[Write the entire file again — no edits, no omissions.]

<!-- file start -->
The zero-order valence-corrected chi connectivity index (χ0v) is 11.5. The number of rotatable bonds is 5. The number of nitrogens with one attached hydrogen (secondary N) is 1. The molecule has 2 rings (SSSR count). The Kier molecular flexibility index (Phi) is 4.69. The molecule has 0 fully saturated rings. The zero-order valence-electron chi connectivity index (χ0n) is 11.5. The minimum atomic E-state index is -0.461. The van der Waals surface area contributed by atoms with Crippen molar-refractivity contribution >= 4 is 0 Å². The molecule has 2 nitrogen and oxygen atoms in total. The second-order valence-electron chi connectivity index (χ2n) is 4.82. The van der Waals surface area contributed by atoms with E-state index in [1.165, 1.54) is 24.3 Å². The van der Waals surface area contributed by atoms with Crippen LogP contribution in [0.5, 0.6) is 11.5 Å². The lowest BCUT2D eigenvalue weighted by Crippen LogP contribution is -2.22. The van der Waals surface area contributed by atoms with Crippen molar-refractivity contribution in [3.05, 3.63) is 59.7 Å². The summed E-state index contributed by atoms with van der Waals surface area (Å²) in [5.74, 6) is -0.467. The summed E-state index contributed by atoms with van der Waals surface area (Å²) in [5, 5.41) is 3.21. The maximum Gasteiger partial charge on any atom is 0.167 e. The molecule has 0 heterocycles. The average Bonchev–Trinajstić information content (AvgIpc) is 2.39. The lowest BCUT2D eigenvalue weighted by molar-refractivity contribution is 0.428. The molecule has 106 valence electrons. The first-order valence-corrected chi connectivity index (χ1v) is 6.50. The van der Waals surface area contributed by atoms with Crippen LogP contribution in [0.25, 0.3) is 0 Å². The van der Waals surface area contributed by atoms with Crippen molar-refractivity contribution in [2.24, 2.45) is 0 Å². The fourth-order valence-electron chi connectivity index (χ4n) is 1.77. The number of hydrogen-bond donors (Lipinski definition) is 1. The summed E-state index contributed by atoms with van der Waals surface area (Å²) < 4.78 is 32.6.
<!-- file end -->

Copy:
The zero-order valence-corrected chi connectivity index (χ0v) is 11.5. The number of rotatable bonds is 5. The number of nitrogens with one attached hydrogen (secondary N) is 1. The molecule has 2 rings (SSSR count). The Kier molecular flexibility index (Phi) is 4.69. The molecule has 0 fully saturated rings. The zero-order valence-electron chi connectivity index (χ0n) is 11.5. The minimum atomic E-state index is -0.461. The van der Waals surface area contributed by atoms with Crippen molar-refractivity contribution >= 4 is 0 Å². The molecule has 2 nitrogen and oxygen atoms in total. The second-order valence-electron chi connectivity index (χ2n) is 4.82. The van der Waals surface area contributed by atoms with E-state index in [1.165, 1.54) is 24.3 Å². The van der Waals surface area contributed by atoms with Crippen LogP contribution in [0.5, 0.6) is 11.5 Å². The lowest BCUT2D eigenvalue weighted by Crippen LogP contribution is -2.22. The van der Waals surface area contributed by atoms with Crippen molar-refractivity contribution in [3.05, 3.63) is 59.7 Å². The summed E-state index contributed by atoms with van der Waals surface area (Å²) in [5.74, 6) is -0.467. The summed E-state index contributed by atoms with van der Waals surface area (Å²) in [5, 5.41) is 3.21. The maximum Gasteiger partial charge on any atom is 0.167 e. The molecule has 0 heterocycles. The average Bonchev–Trinajstić information content (AvgIpc) is 2.39. The lowest BCUT2D eigenvalue weighted by molar-refractivity contribution is 0.428. The molecule has 106 valence electrons. The first-order valence-corrected chi connectivity index (χ1v) is 6.50. The van der Waals surface area contributed by atoms with Crippen LogP contribution in [0.25, 0.3) is 0 Å². The van der Waals surface area contributed by atoms with Crippen molar-refractivity contribution in [2.24, 2.45) is 0 Å². The fourth-order valence-electron chi connectivity index (χ4n) is 1.77. The number of hydrogen-bond donors (Lipinski definition) is 1. The summed E-state index contributed by atoms with van der Waals surface area (Å²) < 4.78 is 32.6.